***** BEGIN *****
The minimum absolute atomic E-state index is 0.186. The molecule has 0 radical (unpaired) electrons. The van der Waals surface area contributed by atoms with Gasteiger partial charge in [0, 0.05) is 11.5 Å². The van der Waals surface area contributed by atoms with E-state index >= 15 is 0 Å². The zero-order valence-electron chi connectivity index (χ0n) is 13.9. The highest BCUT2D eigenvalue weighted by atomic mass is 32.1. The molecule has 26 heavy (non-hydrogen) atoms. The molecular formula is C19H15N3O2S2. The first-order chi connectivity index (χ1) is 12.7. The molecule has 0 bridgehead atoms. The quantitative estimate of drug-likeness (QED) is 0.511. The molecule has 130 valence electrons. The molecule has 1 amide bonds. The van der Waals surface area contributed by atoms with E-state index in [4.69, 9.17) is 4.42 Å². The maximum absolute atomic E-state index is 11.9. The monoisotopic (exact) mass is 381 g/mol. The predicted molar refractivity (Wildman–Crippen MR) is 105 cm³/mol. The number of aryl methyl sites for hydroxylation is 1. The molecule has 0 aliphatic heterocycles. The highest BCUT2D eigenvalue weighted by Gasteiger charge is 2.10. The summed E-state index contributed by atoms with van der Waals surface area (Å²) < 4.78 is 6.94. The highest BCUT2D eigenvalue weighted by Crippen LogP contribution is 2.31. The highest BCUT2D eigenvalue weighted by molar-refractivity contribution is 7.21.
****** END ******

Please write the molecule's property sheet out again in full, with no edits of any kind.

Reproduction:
The minimum absolute atomic E-state index is 0.186. The molecule has 0 radical (unpaired) electrons. The van der Waals surface area contributed by atoms with Gasteiger partial charge in [0, 0.05) is 11.5 Å². The van der Waals surface area contributed by atoms with E-state index >= 15 is 0 Å². The zero-order valence-electron chi connectivity index (χ0n) is 13.9. The highest BCUT2D eigenvalue weighted by atomic mass is 32.1. The molecule has 26 heavy (non-hydrogen) atoms. The molecular formula is C19H15N3O2S2. The first-order chi connectivity index (χ1) is 12.7. The molecule has 0 bridgehead atoms. The quantitative estimate of drug-likeness (QED) is 0.511. The molecule has 130 valence electrons. The molecule has 1 amide bonds. The van der Waals surface area contributed by atoms with E-state index in [4.69, 9.17) is 4.42 Å². The maximum absolute atomic E-state index is 11.9. The monoisotopic (exact) mass is 381 g/mol. The predicted molar refractivity (Wildman–Crippen MR) is 105 cm³/mol. The number of aryl methyl sites for hydroxylation is 1. The molecule has 0 aliphatic heterocycles. The highest BCUT2D eigenvalue weighted by Gasteiger charge is 2.10. The summed E-state index contributed by atoms with van der Waals surface area (Å²) < 4.78 is 6.94. The highest BCUT2D eigenvalue weighted by Crippen LogP contribution is 2.31. The highest BCUT2D eigenvalue weighted by molar-refractivity contribution is 7.21.